Back. To. School. Those three words just make me cringe. I always think, “Already? Again?”
When I was a kid, “back to school” meant one thing: summer’s over. No more bare feet, running through sprinklers, whiffle ball games, or staying outside until the street lights came on. And now, as a father of five kids, my blood pressure spikes just thinking about it. There are new classes and new teachers, plus the laundry list of items to buy: colored folders, loose-leaf binders, glue sticks, spirals with tabs, spirals without tabs, and — of course — new school clothes. (Did they rip every pair of jeans they own over the summer?)
This year, I’m cringing more than ever, because all five of my kids will be in college: four (my quadruplets) are entering their freshman year at four different institutions, and my oldest is entering his senior year. Around my house, we’ve been prepping for this since about March. Purchasing bedding when it was on sale. Shopping for the right dorm room rugs. Finding out who has a roommate with a fridge, TV, or Xbox. Not to mention, calculating four different move-in dates and orientation days, along with booking and coordinating airline flights, hotels, and rental cars. Having our oldest attend school in the Midwest has always been a challenge…but four freshmen at once? I’m sweating just writing about it!
In addition to all the little details, there are the BIG, keep-you-up-at-night details, like tuition, housing, and dining. Payments are due, financial aid is still pending, and some of our loans haven’t even been finalized yet. (How do you budget for that?) I feel like I’ve spent more time on the phone with financial aid offices this summer than I have with my own family. Fortunately, the voices on the other end of the phone are used to dealing with frazzled parents like me, so when I mention that I have four incoming freshmen, they hear my almost-in-tears frustration and most become very helpful and accommodating to my questions.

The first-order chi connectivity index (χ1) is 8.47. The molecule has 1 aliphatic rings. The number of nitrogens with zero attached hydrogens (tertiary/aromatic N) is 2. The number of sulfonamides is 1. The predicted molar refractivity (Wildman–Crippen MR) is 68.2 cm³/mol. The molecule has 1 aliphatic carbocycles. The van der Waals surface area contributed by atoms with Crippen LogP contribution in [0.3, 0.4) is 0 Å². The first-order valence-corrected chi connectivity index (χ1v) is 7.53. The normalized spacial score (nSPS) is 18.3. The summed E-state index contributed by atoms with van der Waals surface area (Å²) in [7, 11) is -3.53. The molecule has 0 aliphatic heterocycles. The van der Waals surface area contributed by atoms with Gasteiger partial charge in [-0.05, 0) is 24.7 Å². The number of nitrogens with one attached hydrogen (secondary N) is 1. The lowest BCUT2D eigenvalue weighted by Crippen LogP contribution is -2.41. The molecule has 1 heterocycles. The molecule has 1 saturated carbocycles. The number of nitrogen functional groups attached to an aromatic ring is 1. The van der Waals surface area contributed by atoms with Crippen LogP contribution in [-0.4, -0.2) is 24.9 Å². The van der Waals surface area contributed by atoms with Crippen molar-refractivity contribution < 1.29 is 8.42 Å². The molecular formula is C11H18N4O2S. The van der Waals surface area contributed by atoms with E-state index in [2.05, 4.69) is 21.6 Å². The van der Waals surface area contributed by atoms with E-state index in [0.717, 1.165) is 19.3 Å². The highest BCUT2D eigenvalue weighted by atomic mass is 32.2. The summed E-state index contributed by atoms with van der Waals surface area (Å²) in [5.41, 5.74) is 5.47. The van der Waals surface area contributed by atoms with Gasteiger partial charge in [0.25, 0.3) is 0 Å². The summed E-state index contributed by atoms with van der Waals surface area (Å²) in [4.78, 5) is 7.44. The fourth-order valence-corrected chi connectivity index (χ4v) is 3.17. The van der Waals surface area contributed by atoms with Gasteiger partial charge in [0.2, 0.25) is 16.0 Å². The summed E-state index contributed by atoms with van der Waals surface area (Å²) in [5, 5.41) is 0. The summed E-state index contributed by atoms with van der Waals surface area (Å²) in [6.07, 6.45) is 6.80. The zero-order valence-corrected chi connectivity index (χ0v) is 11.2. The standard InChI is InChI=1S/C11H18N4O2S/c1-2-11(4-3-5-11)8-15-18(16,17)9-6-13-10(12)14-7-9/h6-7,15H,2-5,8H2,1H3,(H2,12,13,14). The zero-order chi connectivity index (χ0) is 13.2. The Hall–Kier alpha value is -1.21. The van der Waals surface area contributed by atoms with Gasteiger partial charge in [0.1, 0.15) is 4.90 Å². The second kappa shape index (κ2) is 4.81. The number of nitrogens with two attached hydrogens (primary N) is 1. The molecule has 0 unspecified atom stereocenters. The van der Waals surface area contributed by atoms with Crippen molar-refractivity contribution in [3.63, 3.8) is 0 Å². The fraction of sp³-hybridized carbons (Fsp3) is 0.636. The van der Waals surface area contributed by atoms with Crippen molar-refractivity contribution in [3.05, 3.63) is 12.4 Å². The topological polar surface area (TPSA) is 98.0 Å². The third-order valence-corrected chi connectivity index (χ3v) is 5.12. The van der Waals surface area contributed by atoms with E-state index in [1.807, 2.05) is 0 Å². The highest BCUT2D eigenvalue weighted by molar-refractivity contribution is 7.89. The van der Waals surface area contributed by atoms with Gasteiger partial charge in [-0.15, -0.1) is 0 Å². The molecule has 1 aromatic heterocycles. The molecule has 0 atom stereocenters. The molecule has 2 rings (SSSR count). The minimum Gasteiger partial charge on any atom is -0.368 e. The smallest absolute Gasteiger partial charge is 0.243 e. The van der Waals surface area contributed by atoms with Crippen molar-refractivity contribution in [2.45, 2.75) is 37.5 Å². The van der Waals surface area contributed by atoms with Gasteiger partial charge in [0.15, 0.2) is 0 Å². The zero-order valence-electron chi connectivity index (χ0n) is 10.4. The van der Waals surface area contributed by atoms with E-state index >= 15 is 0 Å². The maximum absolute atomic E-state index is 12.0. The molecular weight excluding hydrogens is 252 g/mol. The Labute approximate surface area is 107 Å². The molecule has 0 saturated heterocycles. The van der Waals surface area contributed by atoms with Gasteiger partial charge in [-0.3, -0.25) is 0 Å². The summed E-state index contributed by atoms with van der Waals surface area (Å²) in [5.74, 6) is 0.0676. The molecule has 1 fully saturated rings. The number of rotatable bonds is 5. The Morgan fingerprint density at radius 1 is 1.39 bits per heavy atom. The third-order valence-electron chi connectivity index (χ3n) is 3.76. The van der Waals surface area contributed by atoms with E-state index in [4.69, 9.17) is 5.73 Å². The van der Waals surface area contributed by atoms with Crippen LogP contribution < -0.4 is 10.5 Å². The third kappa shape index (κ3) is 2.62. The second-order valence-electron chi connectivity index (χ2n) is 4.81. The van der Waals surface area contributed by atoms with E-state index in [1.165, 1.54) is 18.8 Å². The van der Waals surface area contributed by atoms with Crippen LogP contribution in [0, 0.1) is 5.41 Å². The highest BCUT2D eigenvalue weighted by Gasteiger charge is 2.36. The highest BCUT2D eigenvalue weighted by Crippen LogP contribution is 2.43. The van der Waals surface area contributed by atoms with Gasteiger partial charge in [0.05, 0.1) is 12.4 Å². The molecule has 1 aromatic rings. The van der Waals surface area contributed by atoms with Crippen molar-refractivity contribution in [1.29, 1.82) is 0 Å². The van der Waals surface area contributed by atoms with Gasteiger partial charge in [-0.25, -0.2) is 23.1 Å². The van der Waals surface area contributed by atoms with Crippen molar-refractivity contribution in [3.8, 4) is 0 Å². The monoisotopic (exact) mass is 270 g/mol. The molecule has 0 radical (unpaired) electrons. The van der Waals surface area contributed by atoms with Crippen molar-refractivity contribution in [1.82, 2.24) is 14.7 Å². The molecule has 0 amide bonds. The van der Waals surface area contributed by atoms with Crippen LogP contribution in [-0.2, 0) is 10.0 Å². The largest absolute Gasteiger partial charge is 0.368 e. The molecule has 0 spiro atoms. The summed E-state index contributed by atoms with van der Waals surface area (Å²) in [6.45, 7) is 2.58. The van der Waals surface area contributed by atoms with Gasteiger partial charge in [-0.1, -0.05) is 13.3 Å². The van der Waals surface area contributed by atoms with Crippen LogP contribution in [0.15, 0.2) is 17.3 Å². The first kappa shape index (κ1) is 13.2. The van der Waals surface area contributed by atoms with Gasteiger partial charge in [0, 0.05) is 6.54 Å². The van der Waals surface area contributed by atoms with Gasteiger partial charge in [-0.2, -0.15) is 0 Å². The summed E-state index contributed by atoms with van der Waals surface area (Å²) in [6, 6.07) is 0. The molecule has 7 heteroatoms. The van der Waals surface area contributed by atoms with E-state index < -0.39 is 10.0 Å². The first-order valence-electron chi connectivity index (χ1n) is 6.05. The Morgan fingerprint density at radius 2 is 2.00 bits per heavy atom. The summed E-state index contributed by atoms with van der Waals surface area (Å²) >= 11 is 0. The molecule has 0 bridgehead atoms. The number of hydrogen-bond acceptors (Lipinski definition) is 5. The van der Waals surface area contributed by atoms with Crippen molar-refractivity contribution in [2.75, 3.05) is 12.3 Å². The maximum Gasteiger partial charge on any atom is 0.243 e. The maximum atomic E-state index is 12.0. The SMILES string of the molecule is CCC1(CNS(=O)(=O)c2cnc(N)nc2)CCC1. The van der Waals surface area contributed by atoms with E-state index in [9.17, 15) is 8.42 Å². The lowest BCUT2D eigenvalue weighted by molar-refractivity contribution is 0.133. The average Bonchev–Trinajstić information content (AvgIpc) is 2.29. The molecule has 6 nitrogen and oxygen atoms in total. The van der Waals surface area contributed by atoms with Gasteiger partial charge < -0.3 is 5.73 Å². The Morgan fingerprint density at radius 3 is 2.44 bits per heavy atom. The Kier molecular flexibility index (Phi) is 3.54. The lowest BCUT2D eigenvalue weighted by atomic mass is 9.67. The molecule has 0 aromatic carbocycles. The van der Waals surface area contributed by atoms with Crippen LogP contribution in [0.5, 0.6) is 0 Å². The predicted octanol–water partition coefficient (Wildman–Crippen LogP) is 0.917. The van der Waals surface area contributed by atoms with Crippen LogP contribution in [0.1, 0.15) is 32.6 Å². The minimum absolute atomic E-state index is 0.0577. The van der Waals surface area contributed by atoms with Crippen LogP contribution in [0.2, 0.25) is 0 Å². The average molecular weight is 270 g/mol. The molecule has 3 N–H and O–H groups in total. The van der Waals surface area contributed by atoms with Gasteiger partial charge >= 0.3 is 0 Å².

Last — but certainly not least — I’m thankful for university business offices with their many tools and resources designed to help frazzled families (like mine) afford to send their kids to college. A few schools let me enroll in a payment plan for our remaining balance and spread out payments throughout the semester. At another school, the business office helped me sign up for a refund preference because my student was going to have a scholarship overage to cover books and other costs on day one. (Whew!)
Not to mention, current pending aid deferments for housing and orientation. I could go on, but these resources and solutions are extremely helpful when you’re dealing with so many deadlines, costs, transportation arrangements, and logistics. Take it from me, back to school is an exciting time for students, but it can be stressful and anxiety ridden for parents. That’s why having simple tools, solutions, and resources for students and their families is one of the best – and most important – things an institution can offer.
So, here we go, back to school. Again. Already. My kids are excited. And I will be too … once I can finally afford to take a breath.